Eddie Sanchez has a gangly physique, and looks like he should have slow hands and like he'd be easy to hit. Yes, the 31-year-old New Orleans-based junior middleweight is a certified spoiler, and he very nearly wrecked Verno Phillips' evening on ESPN's Friday Night Fights.

The judges had the final say in the end, though, and all three tabulated it 97-93 for “Slightly Colder Than Sterno” Verno.

The proceedings took place in the Wynn Las Vegas facility, and the junior middle beef between the heavily favored 37-year-old Phillips (41-11-1, 21 KOs), and Sanchez (15-6-2, 9 KOs) headlined the card.

Phillips, a Colorado resident, is a three-time junior middleweight beltholder, and he looked to be the slightly higher caliber battler from the get-go.

But Sanchez, who downed the favored JC Candelo in a 2004 contest, started using his reach advantage, and kept Verno at bay as he picked away. After four, Verno's trainer Trevor Wittman told him to shorten up his punches, and minimize his movement. “I want a different Verno coming out,” he told his guy.

Phillips didn't look much different in the sixth, as he seemed to be put off with the size of his foe. It looked at this point that this style matchup didn't do Phillips, who craves another late-career title shot, any favors.

In the seventh, Verno scored with a smart left hook. He also scored with a right cross that perked up the crowd. But he didn't show the pep one might expect he'd show with a potential title shot on the table.

Teddy Atlas had the bout going in to the tenth and final round. Phillips looked like he wanted it just a tad more, and Sanchez simply didn't exhibit the pep one might've expected.

Sanchez, who handed 20-1 Jose Celaya his second loss right before he upended Candelo, last gloved up 11 months ago. In the end, conditioning may have ruled the night—Sanchez just wasn't busy enough, and he landed fewer punches than Verno: 88 to 139.

Brian Kenny was released from the Bristol campus and worked from the Wynn facility in Sin City; BK opened the broadcast with a chat with Diego Corrales, who told viewers that he'll be fighting on April 7 at welterweight. Chico said he's confident that his pop will remain at that increased poundage.

Twenty-seven-year-old Tennessean Alonzo Butler (25-0-1, 18 KOs, 257 pounds) opened the televised portion of the program against Arizona resident James Walton (21-9-2, age 35), who stepped in at 212 pounds. Butler cracked wise about Chris Byrd and John Ruiz in a pre-fight interview, saying that he knows he hits harder than either of them. Maybe so, but I'd venture to say either of those cats could teach the young buck a lesson or two if they were tossed in together.

Butler shows some building blocks that may bode well for the future—he unleashes the jab with ill intent, remembers to breathe as he goes about his business and generally remembers to protect himself with his mitts when the other guy is within striking distance. The downside—Butler tends to lunge at times, can use some tutelage in cutting off the ring and could make better use of his bulk. There's more but you get the point. Butler's no bum, but the jury is out, and they're leaning towards a thumbs down verdict, to be blunt. Butler didn't look like an imminent titlist in the division, I'll put it that way; he did, however, rack up a win, as he tossed a left uppercut in the tenth that put Walton down for a mandatory eight, and then heard the judges give him the W, UD10.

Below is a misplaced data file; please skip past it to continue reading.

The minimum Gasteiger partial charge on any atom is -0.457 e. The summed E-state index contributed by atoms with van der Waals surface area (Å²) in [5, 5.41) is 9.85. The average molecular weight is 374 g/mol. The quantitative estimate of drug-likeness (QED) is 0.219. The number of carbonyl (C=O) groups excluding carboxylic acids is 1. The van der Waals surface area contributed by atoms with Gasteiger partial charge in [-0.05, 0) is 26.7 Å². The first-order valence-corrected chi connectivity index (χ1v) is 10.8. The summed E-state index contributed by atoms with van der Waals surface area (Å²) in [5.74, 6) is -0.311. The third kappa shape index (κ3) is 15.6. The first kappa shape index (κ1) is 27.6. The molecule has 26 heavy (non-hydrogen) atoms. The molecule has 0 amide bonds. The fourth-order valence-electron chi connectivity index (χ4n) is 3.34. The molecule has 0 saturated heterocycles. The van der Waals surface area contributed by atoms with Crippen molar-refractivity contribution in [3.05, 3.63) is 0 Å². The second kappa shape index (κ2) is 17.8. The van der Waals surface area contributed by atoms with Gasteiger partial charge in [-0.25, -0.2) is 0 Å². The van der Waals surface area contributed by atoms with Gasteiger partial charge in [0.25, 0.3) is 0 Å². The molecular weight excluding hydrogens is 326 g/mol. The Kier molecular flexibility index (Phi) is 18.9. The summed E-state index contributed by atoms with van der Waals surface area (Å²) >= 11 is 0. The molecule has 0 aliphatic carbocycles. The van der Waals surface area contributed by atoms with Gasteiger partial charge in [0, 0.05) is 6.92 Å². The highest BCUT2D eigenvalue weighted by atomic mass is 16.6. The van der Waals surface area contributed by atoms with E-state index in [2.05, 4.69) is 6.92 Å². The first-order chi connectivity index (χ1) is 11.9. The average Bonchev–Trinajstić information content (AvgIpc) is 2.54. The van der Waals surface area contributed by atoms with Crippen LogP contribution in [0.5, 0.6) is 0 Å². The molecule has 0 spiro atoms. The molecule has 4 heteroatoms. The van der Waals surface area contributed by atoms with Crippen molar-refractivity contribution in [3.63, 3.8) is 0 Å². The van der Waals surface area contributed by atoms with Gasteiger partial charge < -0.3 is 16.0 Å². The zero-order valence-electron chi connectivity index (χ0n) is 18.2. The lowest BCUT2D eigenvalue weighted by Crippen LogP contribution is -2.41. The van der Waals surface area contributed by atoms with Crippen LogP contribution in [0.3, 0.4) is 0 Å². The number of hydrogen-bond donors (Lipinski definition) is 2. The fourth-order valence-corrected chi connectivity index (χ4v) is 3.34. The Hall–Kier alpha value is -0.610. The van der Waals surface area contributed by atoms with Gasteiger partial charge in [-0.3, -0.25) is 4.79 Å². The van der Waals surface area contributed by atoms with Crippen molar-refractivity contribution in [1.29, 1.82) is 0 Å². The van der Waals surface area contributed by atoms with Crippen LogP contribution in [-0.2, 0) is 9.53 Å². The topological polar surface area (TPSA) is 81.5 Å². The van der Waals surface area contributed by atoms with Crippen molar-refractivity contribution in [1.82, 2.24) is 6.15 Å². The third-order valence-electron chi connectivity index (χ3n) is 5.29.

After that hors d'oeuvre, BK chatted with Chris Byrd, who said he was disappointed in his performance against Wladimir Klitschko. CB said he'd like a crack at The Giant Valuev. He'll have to get in line behind Holyfield…Byrd may, he said, also take a dip in the cruiserweight waters, especially if there's a title at stake. CB also said Sugar Shane could beat PBF. Byrd is perhaps leaning towards ODLH in the May 5 showdown because they were Olympians together.

Next week, Kelvin Davis clashes with Darnell Wilson in a cruiserweight tussle.

SPEEDBAG FYI, don't count all the eggs on the Micky and Dickie movie just yet. Matt Damon and Mark Wahlberg, two Massachusetts natives, are rumored to be starring in the Micky Ward/Dickie Eklund tale. The deal is almost done, but in Hollywood, until the damn thing is in the can, you can't assume the deal is done. Wahlberg's brother Jimmy told me it looks like chances are really good, pegging it at 80-85% that the flick will get made. Paramount, the studio that is on board, wouldn't put me in touch with anyone affiliated with the film, but I did get Ward himself on the cellular. Mick thinks it'll happen, but knows full well that Hollywood is a whole different ballgame. Off the record, don't tell anyone, but Wahlberg would play Ward, and Damon would play Eklund. You heard it here first, people…